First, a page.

Just because Congress has banned new earmarks since 2010 doesn't mean that the old earmarks went away.
In fact, some of those old congressional pet projects remain on the books despite the fact that the projects they support are long dead. And the earmark ban has had an unintended consequence: Congress can no longer find new homes for those unspent earmarks by simply writing new earmarks into spending bills.
The result is an "orphan" earmark, where money is trapped in a project that will likely never be built. According to the latest accounting by the Federal Highway Administration, there are $125.7 million in earmarks that that are more than 10 years old and remain more than 90% unspent. Some of them date back to 1989.
Why? As USA TODAY first reported in 2011, thousands of earmarks are never spent because of a drafting error by Congress (getting the name of the highway wrong, for example), or because the earmark didn't provide enough money to finish the project. Former Sen. Barack Obama, D-Ill., once bungled a $1 million earmark in 2005 by inserting it in a bill after work had already begun and other funds were used.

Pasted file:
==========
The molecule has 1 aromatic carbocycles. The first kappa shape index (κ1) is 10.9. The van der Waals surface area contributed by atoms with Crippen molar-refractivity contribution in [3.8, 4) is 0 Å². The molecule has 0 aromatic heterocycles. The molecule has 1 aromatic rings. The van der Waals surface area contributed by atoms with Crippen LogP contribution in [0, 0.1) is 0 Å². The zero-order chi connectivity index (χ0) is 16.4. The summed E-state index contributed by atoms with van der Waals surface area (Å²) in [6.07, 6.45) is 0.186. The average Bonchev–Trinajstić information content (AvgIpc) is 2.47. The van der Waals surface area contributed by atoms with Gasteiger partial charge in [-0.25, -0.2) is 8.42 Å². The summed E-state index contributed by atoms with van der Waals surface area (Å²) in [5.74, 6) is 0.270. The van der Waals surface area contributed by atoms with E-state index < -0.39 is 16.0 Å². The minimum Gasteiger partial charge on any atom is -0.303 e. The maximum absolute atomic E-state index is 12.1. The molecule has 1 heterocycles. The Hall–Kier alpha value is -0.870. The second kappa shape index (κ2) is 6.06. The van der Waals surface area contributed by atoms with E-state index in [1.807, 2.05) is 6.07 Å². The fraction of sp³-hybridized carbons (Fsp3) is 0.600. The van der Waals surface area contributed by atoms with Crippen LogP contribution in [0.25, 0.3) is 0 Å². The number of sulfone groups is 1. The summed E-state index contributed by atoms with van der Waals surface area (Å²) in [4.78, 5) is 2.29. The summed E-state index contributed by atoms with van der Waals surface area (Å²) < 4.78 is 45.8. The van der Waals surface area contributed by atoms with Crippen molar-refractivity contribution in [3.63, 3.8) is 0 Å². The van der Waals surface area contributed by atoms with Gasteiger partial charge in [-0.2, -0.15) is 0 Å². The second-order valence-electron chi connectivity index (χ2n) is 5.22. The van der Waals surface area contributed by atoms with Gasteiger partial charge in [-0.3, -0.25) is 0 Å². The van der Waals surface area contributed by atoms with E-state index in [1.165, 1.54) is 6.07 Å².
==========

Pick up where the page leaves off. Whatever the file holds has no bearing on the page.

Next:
In 2012, President Obama tried to free up $473 million from 671 old unspent earmarks by moving the money into projects that could still be built. But he was only able to do that for earmarks where Congress had already given him the authority to move the money.
Wednesday, Sens. Tom Coburn, R-Okla., and Chaire McCaskill, D-Mo., introduced a bipartisan bill attempting to rein in remaining "idle" earmarks by adding a use-it-or-lose-it rule for all transportation earmarks. Under the Orphan Earmarks Act, unspent earmarks would automatically go back to the federal treasury if not used within 10 years — with a one year extension if the Secretary of Transportation thinks the money could be spent.
The bill would recoup $125.7 million in unused earmarks this year, but could have an even bigger effect next year. That's when more than 7,000 earmarks approved by Congress in a 2005 spending bill would expire under the Coburn/McCaskill proposal.